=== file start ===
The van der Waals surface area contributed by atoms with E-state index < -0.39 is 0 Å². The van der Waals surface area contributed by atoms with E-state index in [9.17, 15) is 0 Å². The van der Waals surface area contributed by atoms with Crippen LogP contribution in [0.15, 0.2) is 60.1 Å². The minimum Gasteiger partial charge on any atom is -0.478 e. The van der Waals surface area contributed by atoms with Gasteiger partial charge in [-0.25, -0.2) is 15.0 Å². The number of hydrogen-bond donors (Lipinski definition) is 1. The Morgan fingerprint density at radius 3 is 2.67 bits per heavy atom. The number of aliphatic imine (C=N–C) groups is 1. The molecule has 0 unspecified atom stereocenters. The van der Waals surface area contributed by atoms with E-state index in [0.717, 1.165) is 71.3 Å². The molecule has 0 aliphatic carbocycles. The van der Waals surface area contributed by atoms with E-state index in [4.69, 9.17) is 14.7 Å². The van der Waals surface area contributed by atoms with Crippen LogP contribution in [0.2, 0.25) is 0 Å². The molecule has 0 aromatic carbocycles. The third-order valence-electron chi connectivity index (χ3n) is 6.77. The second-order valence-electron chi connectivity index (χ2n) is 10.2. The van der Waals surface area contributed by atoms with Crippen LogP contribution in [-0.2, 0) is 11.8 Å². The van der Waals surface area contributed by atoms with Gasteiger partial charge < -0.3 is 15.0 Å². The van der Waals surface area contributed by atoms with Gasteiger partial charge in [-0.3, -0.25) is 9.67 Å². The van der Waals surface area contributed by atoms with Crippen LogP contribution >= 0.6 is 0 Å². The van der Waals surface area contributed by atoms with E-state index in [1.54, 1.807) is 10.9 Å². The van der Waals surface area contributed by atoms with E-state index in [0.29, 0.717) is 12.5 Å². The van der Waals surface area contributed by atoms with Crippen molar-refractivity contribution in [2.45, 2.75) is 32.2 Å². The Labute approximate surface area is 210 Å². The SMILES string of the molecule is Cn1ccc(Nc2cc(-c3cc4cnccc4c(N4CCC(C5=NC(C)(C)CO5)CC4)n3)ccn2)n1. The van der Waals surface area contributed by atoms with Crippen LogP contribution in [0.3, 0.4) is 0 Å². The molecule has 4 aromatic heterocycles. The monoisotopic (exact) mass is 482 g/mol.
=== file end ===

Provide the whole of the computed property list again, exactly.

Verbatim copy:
The van der Waals surface area contributed by atoms with E-state index < -0.39 is 0 Å². The van der Waals surface area contributed by atoms with E-state index in [9.17, 15) is 0 Å². The van der Waals surface area contributed by atoms with Crippen LogP contribution in [0.15, 0.2) is 60.1 Å². The minimum Gasteiger partial charge on any atom is -0.478 e. The van der Waals surface area contributed by atoms with Gasteiger partial charge in [-0.25, -0.2) is 15.0 Å². The number of hydrogen-bond donors (Lipinski definition) is 1. The Morgan fingerprint density at radius 3 is 2.67 bits per heavy atom. The number of aliphatic imine (C=N–C) groups is 1. The molecule has 0 unspecified atom stereocenters. The van der Waals surface area contributed by atoms with E-state index in [0.717, 1.165) is 71.3 Å². The molecule has 0 aliphatic carbocycles. The van der Waals surface area contributed by atoms with E-state index in [4.69, 9.17) is 14.7 Å². The van der Waals surface area contributed by atoms with Crippen LogP contribution in [0.2, 0.25) is 0 Å². The molecule has 0 aromatic carbocycles. The third-order valence-electron chi connectivity index (χ3n) is 6.77. The second-order valence-electron chi connectivity index (χ2n) is 10.2. The van der Waals surface area contributed by atoms with Crippen LogP contribution in [-0.2, 0) is 11.8 Å². The van der Waals surface area contributed by atoms with Gasteiger partial charge < -0.3 is 15.0 Å². The van der Waals surface area contributed by atoms with Gasteiger partial charge in [-0.3, -0.25) is 9.67 Å². The van der Waals surface area contributed by atoms with Crippen LogP contribution >= 0.6 is 0 Å². The van der Waals surface area contributed by atoms with E-state index in [1.54, 1.807) is 10.9 Å². The van der Waals surface area contributed by atoms with E-state index in [0.29, 0.717) is 12.5 Å². The van der Waals surface area contributed by atoms with Crippen molar-refractivity contribution in [2.45, 2.75) is 32.2 Å². The Labute approximate surface area is 210 Å². The SMILES string of the molecule is Cn1ccc(Nc2cc(-c3cc4cnccc4c(N4CCC(C5=NC(C)(C)CO5)CC4)n3)ccn2)n1. The van der Waals surface area contributed by atoms with Crippen LogP contribution in [0.3, 0.4) is 0 Å². The molecule has 4 aromatic heterocycles. The monoisotopic (exact) mass is 482 g/mol.